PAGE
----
Betting the house
The way in which housing is becoming the new hot ticket amongst policymakers and commentators is surely indicative of quite how few policy viable options exist for fixing a deteriorating economy and a worsening fiscal balance. I little thought, when I started work on my new report, published today, that I would be contributing to quite such a crescendo of comment.
What I hope my report contributes is a fresh viewpoint which escapes from the national myopia about all things property. Lewis Carroll’s White Queen always made a point of believing “six impossible things before breakfast”. Where housing is concerned, we in Britain manage to believe a lot more than six impossible things, most of the time.
For a start, we tend to believe that high property prices are “a good thing”. This, assessed objectively, is simply nonsense. In economic terms, high house prices act as a sink for enormous amounts of capital which could otherwise have been put to productive purposes. Rising house prices may boost demand, but this is purely temporary, whereas the extra debt which always accompanies property bubbles is all too damagingly permanent.
Socially, of course, soaring property prices have blighted the lives of millions of young people. The older generation seems to think that the release of housing equity will fund a comfortable retirement – but who do they imagine they’re going to be selling their houses to? Martians? Well, it certainly won’t be to a younger generation which cannot afford current inflated prices. The property price correction has a long, long way further to go yet.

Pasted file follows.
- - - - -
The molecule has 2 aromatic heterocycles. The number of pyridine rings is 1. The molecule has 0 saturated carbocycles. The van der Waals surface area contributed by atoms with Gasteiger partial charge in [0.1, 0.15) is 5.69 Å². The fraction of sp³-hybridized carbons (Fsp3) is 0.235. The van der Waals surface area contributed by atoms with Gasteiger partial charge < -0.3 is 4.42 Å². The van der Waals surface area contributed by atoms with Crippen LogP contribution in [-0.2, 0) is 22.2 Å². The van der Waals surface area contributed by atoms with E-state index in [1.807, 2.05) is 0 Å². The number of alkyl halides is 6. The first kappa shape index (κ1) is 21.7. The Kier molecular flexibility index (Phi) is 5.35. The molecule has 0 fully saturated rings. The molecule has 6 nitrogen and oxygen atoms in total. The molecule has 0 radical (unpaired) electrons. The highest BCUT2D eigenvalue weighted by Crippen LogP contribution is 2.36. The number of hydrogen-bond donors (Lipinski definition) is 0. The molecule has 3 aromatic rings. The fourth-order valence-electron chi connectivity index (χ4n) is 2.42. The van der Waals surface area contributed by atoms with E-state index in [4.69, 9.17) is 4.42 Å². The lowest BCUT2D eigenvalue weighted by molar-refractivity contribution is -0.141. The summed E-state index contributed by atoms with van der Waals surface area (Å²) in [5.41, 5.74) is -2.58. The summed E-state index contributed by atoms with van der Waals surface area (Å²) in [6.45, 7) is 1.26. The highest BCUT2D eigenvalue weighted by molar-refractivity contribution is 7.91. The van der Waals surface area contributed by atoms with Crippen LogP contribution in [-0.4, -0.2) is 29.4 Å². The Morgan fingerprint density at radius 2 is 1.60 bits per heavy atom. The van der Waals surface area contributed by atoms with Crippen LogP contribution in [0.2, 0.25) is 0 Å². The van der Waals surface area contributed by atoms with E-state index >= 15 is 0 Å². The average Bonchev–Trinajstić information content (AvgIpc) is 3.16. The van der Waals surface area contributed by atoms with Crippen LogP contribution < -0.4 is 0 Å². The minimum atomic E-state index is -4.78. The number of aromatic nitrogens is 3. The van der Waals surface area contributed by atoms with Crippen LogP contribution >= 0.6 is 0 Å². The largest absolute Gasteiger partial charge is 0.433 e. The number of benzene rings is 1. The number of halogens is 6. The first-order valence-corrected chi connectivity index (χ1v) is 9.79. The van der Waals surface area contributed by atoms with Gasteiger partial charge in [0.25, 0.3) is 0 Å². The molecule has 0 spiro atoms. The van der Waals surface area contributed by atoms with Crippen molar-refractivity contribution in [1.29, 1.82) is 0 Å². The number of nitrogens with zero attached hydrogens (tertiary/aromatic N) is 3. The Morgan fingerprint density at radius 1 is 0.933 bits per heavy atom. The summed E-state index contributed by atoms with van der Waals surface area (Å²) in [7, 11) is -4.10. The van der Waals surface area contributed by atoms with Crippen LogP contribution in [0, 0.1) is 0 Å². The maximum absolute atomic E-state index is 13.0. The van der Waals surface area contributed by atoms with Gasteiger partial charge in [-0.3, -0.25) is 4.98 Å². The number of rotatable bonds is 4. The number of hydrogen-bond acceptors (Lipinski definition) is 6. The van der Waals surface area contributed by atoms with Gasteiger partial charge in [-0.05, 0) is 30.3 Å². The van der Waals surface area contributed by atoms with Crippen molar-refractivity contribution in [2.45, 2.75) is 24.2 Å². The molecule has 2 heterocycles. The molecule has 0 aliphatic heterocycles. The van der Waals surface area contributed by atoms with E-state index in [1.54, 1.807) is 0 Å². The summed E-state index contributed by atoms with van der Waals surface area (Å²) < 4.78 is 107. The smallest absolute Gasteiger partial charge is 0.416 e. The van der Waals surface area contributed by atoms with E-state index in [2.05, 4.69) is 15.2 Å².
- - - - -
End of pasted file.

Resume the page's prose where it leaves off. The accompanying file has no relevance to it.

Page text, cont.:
There has also been a long-standing British obsession with home “ownership”, which in the vast majority of cases isn’t really “ownership” at all, of course, but a long-term leveraged lease. In contrast Germany manages perfectly well without allowing this ownership obsession to divert investment into capital sinks. Of course, German tenants benefit from protections which we have spent the last three decades stripping away.
If you think that the policy bias which has long favoured private renting over social housing has worked, ask the (mostly young) tenants who are paying record rents for what many describe as the “limbo” of insecurity in which they find themselves.
“Owning” houses, and running ourselves ever further into debt in order to inflate the purely notional value of our housing stock, is bad economics. But building houses can make a lot more sense, not least because the bulk of any such investment would be spent at home.
Some observers want to free up property developers, but that’s not my preference at all. That would simply feed the national obsession with “ownership”.
Rather, I put a great deal of faith in builders – but not developers – as an economic regenerative force. My report argues that government should fund the building, by housing associations and/or local authorities, of new social housing for rent.
I hope that we’ll get this, though I very much fear that we’ll be fobbed off with yet more PFI-type gimmicks – or that NIMBYs will use our arthritic planning system to stymie the building of new social housing.